Dr. Montessori’s discovery of the absorbent mind of the child from birth through six years was a vital contribution to education. She realized that the child’s mind unconsciously absorbs impressions from the environment. In this way, the children accumulate the material, which will later build up their conscious life.
In the Toddler Community the major task of the adult is to help the child towards functional independence: physical, emotional, and intellectual. As the adult enables the child to recognize him/herself as separate from the adult, the child begins to gain a clearer sense of self. Through activities, which help the child develop control, the child gains greater self-confidence.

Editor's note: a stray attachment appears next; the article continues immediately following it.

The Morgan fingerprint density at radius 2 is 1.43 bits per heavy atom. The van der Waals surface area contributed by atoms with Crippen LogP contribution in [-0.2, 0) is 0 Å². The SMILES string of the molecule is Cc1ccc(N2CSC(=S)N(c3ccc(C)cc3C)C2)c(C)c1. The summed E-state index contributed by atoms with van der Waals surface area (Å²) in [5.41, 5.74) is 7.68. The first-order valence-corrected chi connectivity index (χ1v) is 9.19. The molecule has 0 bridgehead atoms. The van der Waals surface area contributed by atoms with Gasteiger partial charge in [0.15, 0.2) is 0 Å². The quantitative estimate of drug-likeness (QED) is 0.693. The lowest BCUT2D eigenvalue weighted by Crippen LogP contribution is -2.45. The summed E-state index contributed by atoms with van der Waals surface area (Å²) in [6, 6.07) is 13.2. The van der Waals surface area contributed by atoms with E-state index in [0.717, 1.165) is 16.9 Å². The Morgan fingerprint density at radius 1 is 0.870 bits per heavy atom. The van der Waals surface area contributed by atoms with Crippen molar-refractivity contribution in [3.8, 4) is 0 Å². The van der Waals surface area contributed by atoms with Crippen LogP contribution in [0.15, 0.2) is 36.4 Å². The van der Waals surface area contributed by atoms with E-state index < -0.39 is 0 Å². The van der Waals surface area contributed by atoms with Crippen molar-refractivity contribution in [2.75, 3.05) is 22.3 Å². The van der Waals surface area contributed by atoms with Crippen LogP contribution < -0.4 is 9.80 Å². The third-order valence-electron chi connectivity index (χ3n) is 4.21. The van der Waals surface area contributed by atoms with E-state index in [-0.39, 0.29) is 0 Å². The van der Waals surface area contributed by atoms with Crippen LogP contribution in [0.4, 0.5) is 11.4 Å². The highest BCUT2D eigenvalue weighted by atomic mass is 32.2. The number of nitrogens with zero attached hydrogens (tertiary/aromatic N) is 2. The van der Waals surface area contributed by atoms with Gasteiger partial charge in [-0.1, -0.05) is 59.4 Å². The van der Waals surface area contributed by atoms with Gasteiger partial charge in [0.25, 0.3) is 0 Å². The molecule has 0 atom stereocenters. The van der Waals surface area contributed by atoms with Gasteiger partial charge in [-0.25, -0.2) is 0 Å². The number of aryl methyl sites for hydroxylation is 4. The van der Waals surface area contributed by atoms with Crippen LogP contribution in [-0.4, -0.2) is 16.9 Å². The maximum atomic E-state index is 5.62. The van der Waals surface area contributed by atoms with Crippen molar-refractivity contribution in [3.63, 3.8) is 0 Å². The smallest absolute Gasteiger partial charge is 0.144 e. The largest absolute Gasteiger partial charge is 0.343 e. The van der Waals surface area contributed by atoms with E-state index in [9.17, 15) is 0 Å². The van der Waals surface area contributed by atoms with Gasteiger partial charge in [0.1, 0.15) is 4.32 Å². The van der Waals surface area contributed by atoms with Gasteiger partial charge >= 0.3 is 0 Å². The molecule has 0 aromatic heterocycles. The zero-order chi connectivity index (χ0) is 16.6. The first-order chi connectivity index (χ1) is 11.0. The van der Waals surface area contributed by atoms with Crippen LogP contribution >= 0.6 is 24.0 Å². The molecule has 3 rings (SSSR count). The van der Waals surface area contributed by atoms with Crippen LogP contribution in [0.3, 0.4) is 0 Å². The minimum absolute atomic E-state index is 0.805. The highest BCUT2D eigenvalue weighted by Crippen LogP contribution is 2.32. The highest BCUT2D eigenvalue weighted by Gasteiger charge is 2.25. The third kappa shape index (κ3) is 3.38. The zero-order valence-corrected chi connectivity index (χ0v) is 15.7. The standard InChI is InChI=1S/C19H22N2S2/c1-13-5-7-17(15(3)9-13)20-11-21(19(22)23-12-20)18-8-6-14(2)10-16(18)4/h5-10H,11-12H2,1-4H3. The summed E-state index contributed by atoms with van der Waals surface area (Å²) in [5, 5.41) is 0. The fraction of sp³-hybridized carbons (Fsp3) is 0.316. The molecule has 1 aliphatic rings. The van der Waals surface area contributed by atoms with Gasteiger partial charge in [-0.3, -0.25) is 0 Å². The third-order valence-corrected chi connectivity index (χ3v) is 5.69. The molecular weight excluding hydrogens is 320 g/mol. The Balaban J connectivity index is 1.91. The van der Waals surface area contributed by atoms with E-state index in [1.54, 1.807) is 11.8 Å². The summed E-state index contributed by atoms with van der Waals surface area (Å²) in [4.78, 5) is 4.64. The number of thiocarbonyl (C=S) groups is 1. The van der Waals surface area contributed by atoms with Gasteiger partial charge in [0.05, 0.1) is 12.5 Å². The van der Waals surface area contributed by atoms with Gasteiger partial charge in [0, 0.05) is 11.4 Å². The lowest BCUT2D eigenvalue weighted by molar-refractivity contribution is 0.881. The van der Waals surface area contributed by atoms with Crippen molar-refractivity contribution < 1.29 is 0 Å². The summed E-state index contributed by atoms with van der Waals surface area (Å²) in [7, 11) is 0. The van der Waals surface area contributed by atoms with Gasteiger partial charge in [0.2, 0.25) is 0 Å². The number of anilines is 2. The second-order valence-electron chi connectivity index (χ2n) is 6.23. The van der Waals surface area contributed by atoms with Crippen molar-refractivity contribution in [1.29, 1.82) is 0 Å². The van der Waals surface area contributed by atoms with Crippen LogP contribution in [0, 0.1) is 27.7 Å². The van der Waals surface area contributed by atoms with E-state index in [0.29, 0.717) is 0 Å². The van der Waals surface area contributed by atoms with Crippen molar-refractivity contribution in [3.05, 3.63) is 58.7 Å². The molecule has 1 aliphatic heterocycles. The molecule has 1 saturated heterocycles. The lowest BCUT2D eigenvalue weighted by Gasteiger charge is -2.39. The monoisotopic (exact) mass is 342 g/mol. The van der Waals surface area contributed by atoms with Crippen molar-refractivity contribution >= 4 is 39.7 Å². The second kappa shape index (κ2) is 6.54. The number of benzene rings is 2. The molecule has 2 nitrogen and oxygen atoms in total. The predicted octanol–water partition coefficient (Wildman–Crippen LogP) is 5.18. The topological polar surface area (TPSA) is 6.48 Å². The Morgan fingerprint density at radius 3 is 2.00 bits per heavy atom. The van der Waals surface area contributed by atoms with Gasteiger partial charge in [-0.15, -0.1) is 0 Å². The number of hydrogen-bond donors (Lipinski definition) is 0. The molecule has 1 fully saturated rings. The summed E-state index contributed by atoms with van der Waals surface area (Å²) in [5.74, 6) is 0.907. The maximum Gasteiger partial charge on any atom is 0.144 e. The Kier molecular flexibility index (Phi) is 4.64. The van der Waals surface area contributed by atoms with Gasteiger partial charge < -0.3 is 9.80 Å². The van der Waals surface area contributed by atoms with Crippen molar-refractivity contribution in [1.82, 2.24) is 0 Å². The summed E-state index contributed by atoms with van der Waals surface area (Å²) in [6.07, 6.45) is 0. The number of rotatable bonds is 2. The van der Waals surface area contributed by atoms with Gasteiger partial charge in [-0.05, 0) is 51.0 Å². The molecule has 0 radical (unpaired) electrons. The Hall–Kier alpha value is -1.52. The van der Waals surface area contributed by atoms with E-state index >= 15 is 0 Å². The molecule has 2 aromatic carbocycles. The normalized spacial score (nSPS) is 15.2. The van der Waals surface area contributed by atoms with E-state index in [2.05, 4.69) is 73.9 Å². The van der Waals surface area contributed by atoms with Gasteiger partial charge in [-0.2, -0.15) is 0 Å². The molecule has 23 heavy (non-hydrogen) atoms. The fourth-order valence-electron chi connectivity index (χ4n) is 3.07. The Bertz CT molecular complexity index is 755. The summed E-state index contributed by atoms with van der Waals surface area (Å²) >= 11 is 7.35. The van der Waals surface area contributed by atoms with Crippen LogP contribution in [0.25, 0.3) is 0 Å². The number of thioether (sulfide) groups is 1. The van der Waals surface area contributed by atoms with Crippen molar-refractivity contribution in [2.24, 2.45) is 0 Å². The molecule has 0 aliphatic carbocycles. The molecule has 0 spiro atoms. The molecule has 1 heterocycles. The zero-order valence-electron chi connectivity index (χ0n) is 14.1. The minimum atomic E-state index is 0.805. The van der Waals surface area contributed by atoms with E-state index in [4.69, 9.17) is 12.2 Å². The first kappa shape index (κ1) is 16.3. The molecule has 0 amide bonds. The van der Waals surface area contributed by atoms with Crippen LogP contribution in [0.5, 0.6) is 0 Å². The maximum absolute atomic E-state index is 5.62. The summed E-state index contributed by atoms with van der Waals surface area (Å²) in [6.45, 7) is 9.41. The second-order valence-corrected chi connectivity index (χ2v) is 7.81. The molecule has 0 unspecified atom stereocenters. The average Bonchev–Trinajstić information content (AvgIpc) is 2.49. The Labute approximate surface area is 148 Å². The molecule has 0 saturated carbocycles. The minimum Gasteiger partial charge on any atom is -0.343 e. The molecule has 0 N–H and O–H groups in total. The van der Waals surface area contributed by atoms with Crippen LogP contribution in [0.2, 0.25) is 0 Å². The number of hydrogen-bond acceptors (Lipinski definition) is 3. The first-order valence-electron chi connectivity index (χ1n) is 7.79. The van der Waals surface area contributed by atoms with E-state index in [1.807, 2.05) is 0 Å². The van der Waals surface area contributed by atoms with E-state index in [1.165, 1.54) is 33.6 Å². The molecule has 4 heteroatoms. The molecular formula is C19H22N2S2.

The child at this age is especially sensitive to the acquisition of their language and culture. Lessons involving stories, books, songs, picture cards, objects and contact with the natural world are all incorporated into the curriculum to help develop the child’s oral language. Since this is usually the child’s first contact with other children, this is also a time for them to learn how to participate cooperatively in a group. Social harmony is achieved through helping the children learn how to move purposefully, put materials away and not interfere with another’s activity.